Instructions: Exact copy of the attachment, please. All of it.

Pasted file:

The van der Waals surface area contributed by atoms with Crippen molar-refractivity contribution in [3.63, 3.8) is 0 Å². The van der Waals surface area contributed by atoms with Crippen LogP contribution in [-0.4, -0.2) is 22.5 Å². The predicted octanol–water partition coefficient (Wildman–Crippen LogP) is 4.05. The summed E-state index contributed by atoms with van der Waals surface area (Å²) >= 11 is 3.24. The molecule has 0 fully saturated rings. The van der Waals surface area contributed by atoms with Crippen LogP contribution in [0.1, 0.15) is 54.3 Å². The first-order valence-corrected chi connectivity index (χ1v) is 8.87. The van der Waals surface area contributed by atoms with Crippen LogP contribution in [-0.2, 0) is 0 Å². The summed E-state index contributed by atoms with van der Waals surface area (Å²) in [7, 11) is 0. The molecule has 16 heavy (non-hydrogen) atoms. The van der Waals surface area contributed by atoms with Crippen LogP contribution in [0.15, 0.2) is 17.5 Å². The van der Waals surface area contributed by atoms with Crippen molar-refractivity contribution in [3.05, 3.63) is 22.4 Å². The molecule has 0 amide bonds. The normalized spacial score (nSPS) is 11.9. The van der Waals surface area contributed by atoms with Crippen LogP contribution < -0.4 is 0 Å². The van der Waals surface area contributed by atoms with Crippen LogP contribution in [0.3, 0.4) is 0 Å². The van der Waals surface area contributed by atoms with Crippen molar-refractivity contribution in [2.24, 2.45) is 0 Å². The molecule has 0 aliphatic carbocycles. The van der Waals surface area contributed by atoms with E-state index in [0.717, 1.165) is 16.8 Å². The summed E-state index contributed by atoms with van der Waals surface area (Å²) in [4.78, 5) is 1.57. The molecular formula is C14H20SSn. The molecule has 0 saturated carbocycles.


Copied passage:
The van der Waals surface area contributed by atoms with Crippen molar-refractivity contribution in [3.63, 3.8) is 0 Å². The van der Waals surface area contributed by atoms with Crippen LogP contribution in [-0.4, -0.2) is 22.5 Å². The predicted octanol–water partition coefficient (Wildman–Crippen LogP) is 4.05. The summed E-state index contributed by atoms with van der Waals surface area (Å²) >= 11 is 3.24. The molecule has 0 fully saturated rings. The van der Waals surface area contributed by atoms with Crippen LogP contribution in [0.1, 0.15) is 54.3 Å². The first-order valence-corrected chi connectivity index (χ1v) is 8.87. The van der Waals surface area contributed by atoms with Crippen LogP contribution in [-0.2, 0) is 0 Å². The summed E-state index contributed by atoms with van der Waals surface area (Å²) in [7, 11) is 0. The molecule has 16 heavy (non-hydrogen) atoms. The van der Waals surface area contributed by atoms with Crippen LogP contribution in [0.15, 0.2) is 17.5 Å². The van der Waals surface area contributed by atoms with Crippen molar-refractivity contribution in [3.05, 3.63) is 22.4 Å². The molecule has 0 amide bonds. The normalized spacial score (nSPS) is 11.9. The van der Waals surface area contributed by atoms with Crippen LogP contribution < -0.4 is 0 Å². The van der Waals surface area contributed by atoms with Crippen LogP contribution in [0.3, 0.4) is 0 Å². The van der Waals surface area contributed by atoms with Crippen molar-refractivity contribution in [2.24, 2.45) is 0 Å². The molecule has 0 aliphatic carbocycles. The van der Waals surface area contributed by atoms with E-state index in [0.717, 1.165) is 16.8 Å². The summed E-state index contributed by atoms with van der Waals surface area (Å²) in [4.78, 5) is 1.57. The molecular formula is C14H20SSn. The molecule has 0 saturated carbocycles.